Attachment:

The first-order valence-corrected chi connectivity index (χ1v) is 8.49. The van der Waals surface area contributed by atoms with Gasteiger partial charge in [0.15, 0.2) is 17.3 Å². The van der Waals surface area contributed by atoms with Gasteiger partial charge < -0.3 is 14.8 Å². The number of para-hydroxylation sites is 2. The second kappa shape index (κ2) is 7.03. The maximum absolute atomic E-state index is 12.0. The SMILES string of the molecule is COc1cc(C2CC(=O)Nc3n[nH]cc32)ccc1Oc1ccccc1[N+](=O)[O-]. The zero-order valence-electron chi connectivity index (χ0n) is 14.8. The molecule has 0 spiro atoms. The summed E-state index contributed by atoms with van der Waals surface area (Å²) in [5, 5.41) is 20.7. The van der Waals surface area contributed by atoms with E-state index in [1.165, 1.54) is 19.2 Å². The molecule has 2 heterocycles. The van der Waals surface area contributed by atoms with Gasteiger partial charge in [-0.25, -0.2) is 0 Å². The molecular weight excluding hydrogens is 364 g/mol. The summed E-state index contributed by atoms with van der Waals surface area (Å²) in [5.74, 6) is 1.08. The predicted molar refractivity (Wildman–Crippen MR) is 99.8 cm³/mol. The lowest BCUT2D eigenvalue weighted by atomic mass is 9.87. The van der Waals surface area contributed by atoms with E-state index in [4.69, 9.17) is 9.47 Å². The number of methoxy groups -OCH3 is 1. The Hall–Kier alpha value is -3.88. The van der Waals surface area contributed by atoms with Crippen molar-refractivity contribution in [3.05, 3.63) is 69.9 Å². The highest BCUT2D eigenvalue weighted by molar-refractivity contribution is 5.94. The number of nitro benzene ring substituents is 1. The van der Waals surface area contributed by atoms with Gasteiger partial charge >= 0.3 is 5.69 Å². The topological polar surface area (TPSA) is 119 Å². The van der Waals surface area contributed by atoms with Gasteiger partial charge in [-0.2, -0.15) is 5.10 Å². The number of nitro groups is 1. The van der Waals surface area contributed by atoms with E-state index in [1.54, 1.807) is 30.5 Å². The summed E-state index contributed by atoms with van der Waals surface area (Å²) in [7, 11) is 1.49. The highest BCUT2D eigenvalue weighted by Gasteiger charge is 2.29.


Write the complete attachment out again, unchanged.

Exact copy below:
The first-order valence-corrected chi connectivity index (χ1v) is 8.49. The van der Waals surface area contributed by atoms with Gasteiger partial charge in [0.15, 0.2) is 17.3 Å². The van der Waals surface area contributed by atoms with Gasteiger partial charge < -0.3 is 14.8 Å². The number of para-hydroxylation sites is 2. The second kappa shape index (κ2) is 7.03. The maximum absolute atomic E-state index is 12.0. The SMILES string of the molecule is COc1cc(C2CC(=O)Nc3n[nH]cc32)ccc1Oc1ccccc1[N+](=O)[O-]. The zero-order valence-electron chi connectivity index (χ0n) is 14.8. The molecule has 0 spiro atoms. The summed E-state index contributed by atoms with van der Waals surface area (Å²) in [5, 5.41) is 20.7. The van der Waals surface area contributed by atoms with E-state index in [1.165, 1.54) is 19.2 Å². The molecule has 2 heterocycles. The van der Waals surface area contributed by atoms with Gasteiger partial charge in [-0.25, -0.2) is 0 Å². The molecular weight excluding hydrogens is 364 g/mol. The summed E-state index contributed by atoms with van der Waals surface area (Å²) in [5.74, 6) is 1.08. The predicted molar refractivity (Wildman–Crippen MR) is 99.8 cm³/mol. The lowest BCUT2D eigenvalue weighted by atomic mass is 9.87. The van der Waals surface area contributed by atoms with E-state index in [4.69, 9.17) is 9.47 Å². The number of methoxy groups -OCH3 is 1. The Hall–Kier alpha value is -3.88. The van der Waals surface area contributed by atoms with Crippen molar-refractivity contribution in [3.05, 3.63) is 69.9 Å². The highest BCUT2D eigenvalue weighted by molar-refractivity contribution is 5.94. The number of nitro benzene ring substituents is 1. The van der Waals surface area contributed by atoms with Gasteiger partial charge >= 0.3 is 5.69 Å². The topological polar surface area (TPSA) is 119 Å². The van der Waals surface area contributed by atoms with Gasteiger partial charge in [-0.2, -0.15) is 5.10 Å². The number of nitro groups is 1. The van der Waals surface area contributed by atoms with E-state index in [1.54, 1.807) is 30.5 Å². The summed E-state index contributed by atoms with van der Waals surface area (Å²) in [7, 11) is 1.49. The highest BCUT2D eigenvalue weighted by Gasteiger charge is 2.29.